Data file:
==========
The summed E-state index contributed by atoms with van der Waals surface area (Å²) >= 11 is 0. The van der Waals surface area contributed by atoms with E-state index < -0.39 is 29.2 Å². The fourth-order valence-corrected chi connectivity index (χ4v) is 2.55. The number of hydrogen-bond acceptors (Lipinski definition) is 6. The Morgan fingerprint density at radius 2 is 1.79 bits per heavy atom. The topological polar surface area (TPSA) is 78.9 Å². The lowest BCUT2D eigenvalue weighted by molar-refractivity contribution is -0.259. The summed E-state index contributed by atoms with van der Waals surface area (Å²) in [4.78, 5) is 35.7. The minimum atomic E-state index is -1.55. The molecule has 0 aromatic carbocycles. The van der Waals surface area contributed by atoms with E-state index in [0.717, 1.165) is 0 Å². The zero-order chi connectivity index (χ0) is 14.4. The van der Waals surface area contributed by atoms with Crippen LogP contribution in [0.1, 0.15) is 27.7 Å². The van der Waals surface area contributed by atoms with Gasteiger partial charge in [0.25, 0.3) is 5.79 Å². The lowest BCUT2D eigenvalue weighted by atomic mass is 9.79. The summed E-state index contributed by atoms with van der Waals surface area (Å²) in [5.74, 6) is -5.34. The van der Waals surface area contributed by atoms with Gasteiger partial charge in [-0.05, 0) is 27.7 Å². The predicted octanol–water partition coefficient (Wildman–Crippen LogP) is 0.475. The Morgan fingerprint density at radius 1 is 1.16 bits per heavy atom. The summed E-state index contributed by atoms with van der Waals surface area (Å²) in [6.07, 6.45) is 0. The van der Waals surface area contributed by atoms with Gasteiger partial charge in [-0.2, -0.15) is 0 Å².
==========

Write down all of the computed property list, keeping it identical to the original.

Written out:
The summed E-state index contributed by atoms with van der Waals surface area (Å²) >= 11 is 0. The van der Waals surface area contributed by atoms with E-state index < -0.39 is 29.2 Å². The fourth-order valence-corrected chi connectivity index (χ4v) is 2.55. The number of hydrogen-bond acceptors (Lipinski definition) is 6. The Morgan fingerprint density at radius 2 is 1.79 bits per heavy atom. The topological polar surface area (TPSA) is 78.9 Å². The lowest BCUT2D eigenvalue weighted by molar-refractivity contribution is -0.259. The summed E-state index contributed by atoms with van der Waals surface area (Å²) in [4.78, 5) is 35.7. The minimum atomic E-state index is -1.55. The molecule has 0 aromatic carbocycles. The van der Waals surface area contributed by atoms with E-state index in [0.717, 1.165) is 0 Å². The zero-order chi connectivity index (χ0) is 14.4. The van der Waals surface area contributed by atoms with Crippen LogP contribution in [0.1, 0.15) is 27.7 Å². The van der Waals surface area contributed by atoms with Gasteiger partial charge in [0.25, 0.3) is 5.79 Å². The lowest BCUT2D eigenvalue weighted by atomic mass is 9.79. The summed E-state index contributed by atoms with van der Waals surface area (Å²) in [5.74, 6) is -5.34. The van der Waals surface area contributed by atoms with Gasteiger partial charge in [-0.05, 0) is 27.7 Å². The predicted octanol–water partition coefficient (Wildman–Crippen LogP) is 0.475. The Morgan fingerprint density at radius 1 is 1.16 bits per heavy atom. The summed E-state index contributed by atoms with van der Waals surface area (Å²) in [6.07, 6.45) is 0. The van der Waals surface area contributed by atoms with Gasteiger partial charge in [-0.2, -0.15) is 0 Å².